The question is how big is the bird and will any of the proposed deals fly?
Competition for Turkey’s second and third nuclear power stations has heated up, but it isn’t clear whether any deals will be signed soon. China, South Korea, Japan, Canada, and Russia all want to supply the plants, which are expected to be about three-to-five GWe each depending on how many reactors are built at each site.
Turkey’s goal in pursuing a nuclear energy strategy is to gain energy independence from imported oil and natural gas and to boost export earnings through sales of electricity to other countries in the region.
The second plant is slated to be built at Sinop on Turkey’s Black Sea coast. The third plant would be placed north of the Bosporus channel along the Black Sea coast, but within spitting distance, as the crow flies, of Bulgaria’s border with Turkey.
Russia’s contract at Akkuyu
In May 2010, Turkey signed a contract with Rosatom to build Turkey’s first nuclear power site--4.8 Gwe of nuclear-powered electrical generating capacity at Akkuyu in Mersin on the country’s Mediterranean coast. The deal hinged on Russia’s financing and building four 1,200-MW VVER type reactors and operating them for 15 years, after which Rosatom expects to cash out to Turkish investors. The reactors are slated to be completed in 2019.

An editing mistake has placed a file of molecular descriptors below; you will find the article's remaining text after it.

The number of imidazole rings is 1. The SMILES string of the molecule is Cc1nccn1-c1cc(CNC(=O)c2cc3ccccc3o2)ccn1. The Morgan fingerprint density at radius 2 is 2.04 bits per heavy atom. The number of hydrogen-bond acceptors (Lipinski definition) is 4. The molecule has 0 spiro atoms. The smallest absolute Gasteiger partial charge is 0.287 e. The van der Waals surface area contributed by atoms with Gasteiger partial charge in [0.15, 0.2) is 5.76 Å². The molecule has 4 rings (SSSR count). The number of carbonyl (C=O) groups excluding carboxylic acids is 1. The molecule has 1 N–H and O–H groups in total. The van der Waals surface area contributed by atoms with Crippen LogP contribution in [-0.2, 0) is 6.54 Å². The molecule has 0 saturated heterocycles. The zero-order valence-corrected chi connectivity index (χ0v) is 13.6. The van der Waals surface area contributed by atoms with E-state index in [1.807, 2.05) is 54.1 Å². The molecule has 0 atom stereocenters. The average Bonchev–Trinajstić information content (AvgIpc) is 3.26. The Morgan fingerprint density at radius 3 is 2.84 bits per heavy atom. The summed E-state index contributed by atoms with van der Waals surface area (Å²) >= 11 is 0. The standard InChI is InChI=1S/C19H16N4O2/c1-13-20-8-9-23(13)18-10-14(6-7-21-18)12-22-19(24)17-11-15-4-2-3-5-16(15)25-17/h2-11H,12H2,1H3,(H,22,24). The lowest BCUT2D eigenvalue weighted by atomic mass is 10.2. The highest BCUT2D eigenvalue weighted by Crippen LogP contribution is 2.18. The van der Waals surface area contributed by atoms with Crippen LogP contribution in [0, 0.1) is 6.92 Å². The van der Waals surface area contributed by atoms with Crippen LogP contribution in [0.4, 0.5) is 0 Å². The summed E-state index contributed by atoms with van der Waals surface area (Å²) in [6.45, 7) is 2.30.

Rosatom was the sole bidder on the Akkuyu project after three western consortiums withdrew from responding to the tender over byzantine disputes about protection of intellectual property and guaranteed rates. For its part, after a long-tangled process, Turkey agreed to guarantee rates to the Russian plant.
Now the Russians want to build the second and third nuclear power stations, but they have competition. There is another reason why Rosatom is not a slam dunk for the second and third power stations. The price has gone up on the first one.
On July 12, Interfax, a Russian wire service, reported that Vladimir Ivanovskiy, Russia’s ambassador to Ankara, said that the Akkuyu nuclear power plant might cost Turkey more than planned.
"Inititally its cost was estimated at $20 billion, but I think it will be much more - about $25 billion," he told Russian journalists in Moscow. That’s not going to make the Turkish government willing to give the Russians an unconditional green light for either of the next two projects.
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